And so we came together.
Some of us knew one other person. Some of us a few. None of us knew everyone. We worked on short stories, new novels, stubborn novels that just wouldn't die, essays, and poetry collections.
We didn't share our work with each other except for snippets given at evening readings, but we did share our creative problems. The flat character no one likes. The first page that needs to be written over again. How do you tell a story about addiction in a broken family? About a murder in pre-colonial Africa? About a marriage that has survived? A marriage that is failing? About a lost girl in a biker bar?
Can I get away with this drug smuggling? Should I leave the body in the hotel room? What if there was no car accident? What is of greater significance, her mechanical heart or the fact that she is girl?
We talked about the realities life throws creative thinkers. We don't have a space to write. We have family demands. Our day jobs demand almost everything. How on earth can we remain productive when not alone in a room with shutters that open onto a view of a pasture?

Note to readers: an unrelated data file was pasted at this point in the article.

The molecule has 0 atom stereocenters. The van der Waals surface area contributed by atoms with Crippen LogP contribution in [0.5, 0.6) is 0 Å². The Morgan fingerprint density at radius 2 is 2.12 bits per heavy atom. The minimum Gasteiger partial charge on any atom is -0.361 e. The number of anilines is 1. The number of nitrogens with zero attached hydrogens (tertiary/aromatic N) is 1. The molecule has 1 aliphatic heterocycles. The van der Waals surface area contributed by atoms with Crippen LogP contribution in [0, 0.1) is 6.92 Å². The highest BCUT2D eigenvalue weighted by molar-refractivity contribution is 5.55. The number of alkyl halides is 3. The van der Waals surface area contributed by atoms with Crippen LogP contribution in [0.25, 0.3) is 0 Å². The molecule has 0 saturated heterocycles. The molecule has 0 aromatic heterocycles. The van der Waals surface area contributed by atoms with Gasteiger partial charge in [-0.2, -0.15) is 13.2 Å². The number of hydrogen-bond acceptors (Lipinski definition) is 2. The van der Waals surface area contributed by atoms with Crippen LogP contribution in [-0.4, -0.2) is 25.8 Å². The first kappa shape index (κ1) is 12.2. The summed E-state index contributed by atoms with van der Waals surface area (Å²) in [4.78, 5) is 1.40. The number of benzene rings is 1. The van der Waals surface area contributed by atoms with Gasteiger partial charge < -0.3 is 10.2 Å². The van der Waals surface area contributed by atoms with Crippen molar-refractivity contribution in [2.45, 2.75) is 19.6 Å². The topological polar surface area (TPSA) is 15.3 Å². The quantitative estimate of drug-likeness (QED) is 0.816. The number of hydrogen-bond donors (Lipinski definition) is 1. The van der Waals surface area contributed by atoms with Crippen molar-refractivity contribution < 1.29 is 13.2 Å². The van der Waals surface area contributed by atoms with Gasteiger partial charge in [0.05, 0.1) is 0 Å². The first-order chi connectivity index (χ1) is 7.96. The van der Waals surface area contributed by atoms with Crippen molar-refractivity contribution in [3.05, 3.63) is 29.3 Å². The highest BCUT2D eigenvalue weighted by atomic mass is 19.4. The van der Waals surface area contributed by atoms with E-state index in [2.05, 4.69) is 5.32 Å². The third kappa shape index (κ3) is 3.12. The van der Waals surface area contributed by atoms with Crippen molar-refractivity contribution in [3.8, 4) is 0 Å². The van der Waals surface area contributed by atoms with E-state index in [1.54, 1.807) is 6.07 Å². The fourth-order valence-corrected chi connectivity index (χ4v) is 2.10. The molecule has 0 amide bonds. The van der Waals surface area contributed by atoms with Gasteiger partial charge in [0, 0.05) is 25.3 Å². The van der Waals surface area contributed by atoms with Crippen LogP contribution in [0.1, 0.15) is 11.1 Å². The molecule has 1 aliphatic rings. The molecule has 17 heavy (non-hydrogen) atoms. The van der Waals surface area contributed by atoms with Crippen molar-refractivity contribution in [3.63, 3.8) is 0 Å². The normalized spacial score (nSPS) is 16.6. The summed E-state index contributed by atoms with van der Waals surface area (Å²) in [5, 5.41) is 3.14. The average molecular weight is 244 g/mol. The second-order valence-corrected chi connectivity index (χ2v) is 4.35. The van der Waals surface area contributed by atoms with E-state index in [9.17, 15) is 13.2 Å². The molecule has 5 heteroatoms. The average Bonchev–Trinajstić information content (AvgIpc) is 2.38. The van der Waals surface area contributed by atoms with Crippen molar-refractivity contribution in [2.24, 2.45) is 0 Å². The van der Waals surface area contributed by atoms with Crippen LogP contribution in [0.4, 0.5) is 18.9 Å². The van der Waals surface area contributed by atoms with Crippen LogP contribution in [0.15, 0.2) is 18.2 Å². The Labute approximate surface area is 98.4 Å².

There were suggestions, solutions, debates, anecdotes, career planning, and slightly inappropriate literary parlor games. There was French food and wine, natural beauty, friendship, and solitude.
There are no guarantees that by this time next year anything will have changed. Will she finish the first draft? Will she get an agent? Will she finally get through a reading without tearing up? Will she have the guts to quit her job? Will she win the contest she entered while she was here? Will she finish?
Of course there are never guarantees in life. But for our week together, we felt incredible promise. We made each other believe that the secret hopes of our writerly hearts are completely, unequivocally possible.
And so we carry that forward.
-Sara Johnson Allen